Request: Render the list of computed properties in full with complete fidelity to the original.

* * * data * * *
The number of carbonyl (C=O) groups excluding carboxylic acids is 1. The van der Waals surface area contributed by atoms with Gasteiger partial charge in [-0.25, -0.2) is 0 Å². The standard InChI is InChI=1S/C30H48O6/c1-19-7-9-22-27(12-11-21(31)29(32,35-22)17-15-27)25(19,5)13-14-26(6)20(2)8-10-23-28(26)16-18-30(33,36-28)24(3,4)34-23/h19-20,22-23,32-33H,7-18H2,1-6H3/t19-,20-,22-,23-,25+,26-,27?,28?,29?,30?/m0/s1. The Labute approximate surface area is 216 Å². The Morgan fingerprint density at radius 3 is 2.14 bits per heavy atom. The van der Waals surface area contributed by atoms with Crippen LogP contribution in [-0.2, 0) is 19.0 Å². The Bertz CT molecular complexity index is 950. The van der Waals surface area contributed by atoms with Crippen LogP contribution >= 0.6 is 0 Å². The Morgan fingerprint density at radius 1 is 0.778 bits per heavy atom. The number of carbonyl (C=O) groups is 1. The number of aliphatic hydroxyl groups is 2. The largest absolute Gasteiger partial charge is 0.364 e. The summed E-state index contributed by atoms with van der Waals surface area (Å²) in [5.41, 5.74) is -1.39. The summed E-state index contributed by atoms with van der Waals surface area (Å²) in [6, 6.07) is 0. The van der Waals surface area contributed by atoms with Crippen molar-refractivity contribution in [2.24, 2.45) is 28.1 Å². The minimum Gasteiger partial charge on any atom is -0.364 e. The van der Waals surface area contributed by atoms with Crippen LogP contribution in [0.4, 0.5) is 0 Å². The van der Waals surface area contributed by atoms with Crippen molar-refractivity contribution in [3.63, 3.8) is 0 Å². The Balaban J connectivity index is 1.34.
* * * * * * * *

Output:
The number of carbonyl (C=O) groups excluding carboxylic acids is 1. The van der Waals surface area contributed by atoms with Gasteiger partial charge in [-0.25, -0.2) is 0 Å². The standard InChI is InChI=1S/C30H48O6/c1-19-7-9-22-27(12-11-21(31)29(32,35-22)17-15-27)25(19,5)13-14-26(6)20(2)8-10-23-28(26)16-18-30(33,36-28)24(3,4)34-23/h19-20,22-23,32-33H,7-18H2,1-6H3/t19-,20-,22-,23-,25+,26-,27?,28?,29?,30?/m0/s1. The Labute approximate surface area is 216 Å². The Morgan fingerprint density at radius 3 is 2.14 bits per heavy atom. The van der Waals surface area contributed by atoms with Crippen LogP contribution in [-0.2, 0) is 19.0 Å². The Bertz CT molecular complexity index is 950. The van der Waals surface area contributed by atoms with Crippen LogP contribution >= 0.6 is 0 Å². The Morgan fingerprint density at radius 1 is 0.778 bits per heavy atom. The number of carbonyl (C=O) groups is 1. The number of aliphatic hydroxyl groups is 2. The largest absolute Gasteiger partial charge is 0.364 e. The summed E-state index contributed by atoms with van der Waals surface area (Å²) in [5.41, 5.74) is -1.39. The summed E-state index contributed by atoms with van der Waals surface area (Å²) in [6, 6.07) is 0. The van der Waals surface area contributed by atoms with Crippen molar-refractivity contribution in [2.24, 2.45) is 28.1 Å². The minimum Gasteiger partial charge on any atom is -0.364 e. The van der Waals surface area contributed by atoms with Crippen LogP contribution in [0.4, 0.5) is 0 Å². The van der Waals surface area contributed by atoms with Crippen molar-refractivity contribution in [3.63, 3.8) is 0 Å². The Balaban J connectivity index is 1.34.